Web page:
So, I am at the moment working on gauge-fixing a path integral. The procedure involves adding a delta function $\delta g$ to the path integral (together with the Faddeev-Popov determinant, but that is not important for this discussion). Once the delta function has been added, we make the argument that the gauge condition is arbitrary, and we are free to add any function $\omega$ to it as long as it does not affect the Faddeev-Popov determinant, which it will not as it does not depend on the gauge variable.

Now comes the part where I find my understanding to be lacking. In the literature, we say that we average over all the arbitrary functions around $\omega = 0$, invoking a gauge weight. This argument seems a bit arbitrary for me; We should be free to use any weighting function so far as I am aware, since $\omega$ is arbitrary.

It looks like this: $$Z = \int DA_\mu\, \delta(g-\omega) e^{iS}\,,$$ $$Z = N(\xi)\int DA_\mu D\omega\, e^{-i\int dx\, \omega^2/2\xi} \delta(g-\omega) e^{iS}\,,$$ $$Z = N(\xi)\int DA_\mu\, e^{-i\int dx\, g^2/2\xi} e^{iS}\,.$$

I find no specific argument for why the exponential that gets added has the form that it has. It sure is convenient since it gives us the gauge condition in quadratic form, so that it integrates nicely with the Lagrangian we needed to gauge-fix in the first place. However, my current understanding is that this is an arbitrary choice; We might have just used a cubic weighing function, and ended up with a gauge-fixing Lagrangian of a completely different form.

Please tell me if my understanding is correct, and if it is not, please tell me the argument for the use of Gaussian weights.

  • $\begingroup$ Yes, your understanding is correct. The choice of a quadratic weight is arbitrary but convenient. Other choices are valid too, $\endgroup$ Commented May 14, 2017 at 11:06
  • $\begingroup$ Can you please post the whole procedure? I saw once a procedure in which the delta function was introduced by means of an auxiliary field $\omega$, which appeared in the exponent in the combination $\int d^4x\left[\omega^2/2-\omega g\right]$ in such a way that its equations of motion we exactly $\omega=g$; that would explain why a quadratic expression and not any other. Also, please take into account that a simil-Gaussian integral $\int{-\infty}^\infty e^{-x^{2n+1}}$ would not converge, so likewise won’t allow a discretization procedure for the path integral for arbitrary powers of $\omega$. $\endgroup$ Commented Jan 18, 2019 at 2:51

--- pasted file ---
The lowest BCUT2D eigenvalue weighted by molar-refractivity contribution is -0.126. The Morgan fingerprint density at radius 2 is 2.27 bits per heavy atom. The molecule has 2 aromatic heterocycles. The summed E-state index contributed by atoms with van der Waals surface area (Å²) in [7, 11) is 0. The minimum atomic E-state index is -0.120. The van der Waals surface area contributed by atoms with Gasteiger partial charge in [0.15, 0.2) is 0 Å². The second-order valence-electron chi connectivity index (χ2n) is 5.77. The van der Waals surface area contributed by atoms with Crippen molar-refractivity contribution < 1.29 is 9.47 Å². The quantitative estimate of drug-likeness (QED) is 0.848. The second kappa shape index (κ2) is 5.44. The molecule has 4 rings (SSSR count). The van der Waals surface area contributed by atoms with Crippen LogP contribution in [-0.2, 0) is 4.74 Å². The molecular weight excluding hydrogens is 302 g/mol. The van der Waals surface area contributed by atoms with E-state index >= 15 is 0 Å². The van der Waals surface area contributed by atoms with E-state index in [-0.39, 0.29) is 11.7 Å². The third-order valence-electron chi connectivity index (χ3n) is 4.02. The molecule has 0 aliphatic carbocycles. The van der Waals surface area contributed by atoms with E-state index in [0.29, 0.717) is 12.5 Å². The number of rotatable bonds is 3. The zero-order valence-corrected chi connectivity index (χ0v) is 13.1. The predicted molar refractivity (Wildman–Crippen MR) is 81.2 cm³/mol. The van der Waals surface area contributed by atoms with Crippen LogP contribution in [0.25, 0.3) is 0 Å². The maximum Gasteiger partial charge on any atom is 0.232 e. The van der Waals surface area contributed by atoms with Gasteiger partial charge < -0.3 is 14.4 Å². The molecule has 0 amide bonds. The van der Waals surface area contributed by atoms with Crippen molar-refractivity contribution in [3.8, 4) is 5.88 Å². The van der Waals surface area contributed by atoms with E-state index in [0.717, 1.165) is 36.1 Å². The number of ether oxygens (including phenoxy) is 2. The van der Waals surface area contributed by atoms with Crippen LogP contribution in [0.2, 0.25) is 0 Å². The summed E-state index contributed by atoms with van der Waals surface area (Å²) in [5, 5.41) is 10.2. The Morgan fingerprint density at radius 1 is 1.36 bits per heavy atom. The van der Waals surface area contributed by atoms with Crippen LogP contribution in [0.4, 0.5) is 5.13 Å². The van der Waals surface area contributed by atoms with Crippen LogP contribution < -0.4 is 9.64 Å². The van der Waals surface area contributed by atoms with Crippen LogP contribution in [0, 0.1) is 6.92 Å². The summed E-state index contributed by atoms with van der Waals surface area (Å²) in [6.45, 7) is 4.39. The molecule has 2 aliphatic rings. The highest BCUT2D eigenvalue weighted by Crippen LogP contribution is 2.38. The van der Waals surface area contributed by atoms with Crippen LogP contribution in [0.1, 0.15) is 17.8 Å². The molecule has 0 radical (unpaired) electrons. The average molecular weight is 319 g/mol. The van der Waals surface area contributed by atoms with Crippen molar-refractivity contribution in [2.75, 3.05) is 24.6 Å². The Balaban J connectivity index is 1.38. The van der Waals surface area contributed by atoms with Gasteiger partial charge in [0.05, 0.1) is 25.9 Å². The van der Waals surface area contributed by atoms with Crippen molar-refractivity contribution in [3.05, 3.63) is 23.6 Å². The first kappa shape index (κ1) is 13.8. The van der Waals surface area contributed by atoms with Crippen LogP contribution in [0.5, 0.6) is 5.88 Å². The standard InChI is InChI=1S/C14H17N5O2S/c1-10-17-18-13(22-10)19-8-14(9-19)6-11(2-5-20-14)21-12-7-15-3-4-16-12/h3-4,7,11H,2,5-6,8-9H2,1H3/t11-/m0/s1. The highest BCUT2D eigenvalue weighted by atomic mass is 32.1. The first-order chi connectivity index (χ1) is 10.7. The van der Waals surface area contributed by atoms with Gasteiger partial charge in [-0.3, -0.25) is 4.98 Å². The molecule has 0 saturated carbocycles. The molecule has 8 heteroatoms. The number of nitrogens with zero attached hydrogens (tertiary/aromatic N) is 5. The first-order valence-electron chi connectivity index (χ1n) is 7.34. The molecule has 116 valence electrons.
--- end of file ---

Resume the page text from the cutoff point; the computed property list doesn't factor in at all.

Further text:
1 Answer 1

  1. OP is considering a Faddeev-Popov (FP) partition function $$Z_{\omega}~=~\int \! {\cal D}\phi~ \exp\left(\frac{i}{\hbar}S[\phi]\right)\Delta_{FP} ~\delta(\omega - G), \tag{1}$$ where $$ \delta(\omega \!-\! G)~:=~\int \! {\cal D}B~ \exp\left(\frac{i}{\hbar}\int \! d^nx~B(\omega \!-\! G) \right) ; \tag{2} $$ $G$ is a gauge-fixing function that depends on the fields $\phi$, the function $\omega$ only depends on the spacetime point $x$; $\Delta_{FP}$ is the Faddeev-Popov determinant, which depends on $G$ but not $\omega$.

  2. Now the first point is that the partition function (1) does not depend on $G$ nor $\omega$.

  3. Therefore the $\omega$-average $$ \langle Z_{\omega} \rangle_f ~:=~N(f) \int \! {\cal D}\omega ~Z_{\omega}\exp\left(\frac{i}{\hbar}\int \! d^nx~f(\omega) \right)$$ $$~\stackrel{(1)}{=}~N(f)\int \! {\cal D}\phi~ \exp\left(\frac{i}{\hbar}S[\phi]\right)\Delta_{FP}\exp\left(\frac{i}{\hbar}\int \! d^nx~f(G) \right), \tag{3} $$ does not depend on the function $f$, as long as the integrals are convergent. Here we have defined the normalization factor $$N(f)~:=~\frac{1}{\int \! {\cal D}\omega \exp\left(\frac{i}{\hbar}\int \! d^nx~f(\omega) \right)}.\tag{4}$$

  4. Similarly, one may show that the partition function $$Z_f~:=~ \int \! {\cal D}\phi~ \exp\left(\frac{i}{\hbar}S[\phi]\right)\Delta_{FP}\int \! {\cal D}B~ \exp\left(\frac{i}{\hbar}\int \! d^nx~B(f(B) \!-\! G) \right)\tag{5} $$
    does not depend on the function $f$.

  5. More generally, independence of gauge-fixing conditions is best deduced via the Batalin-Vilkovsky (BV) formalism.


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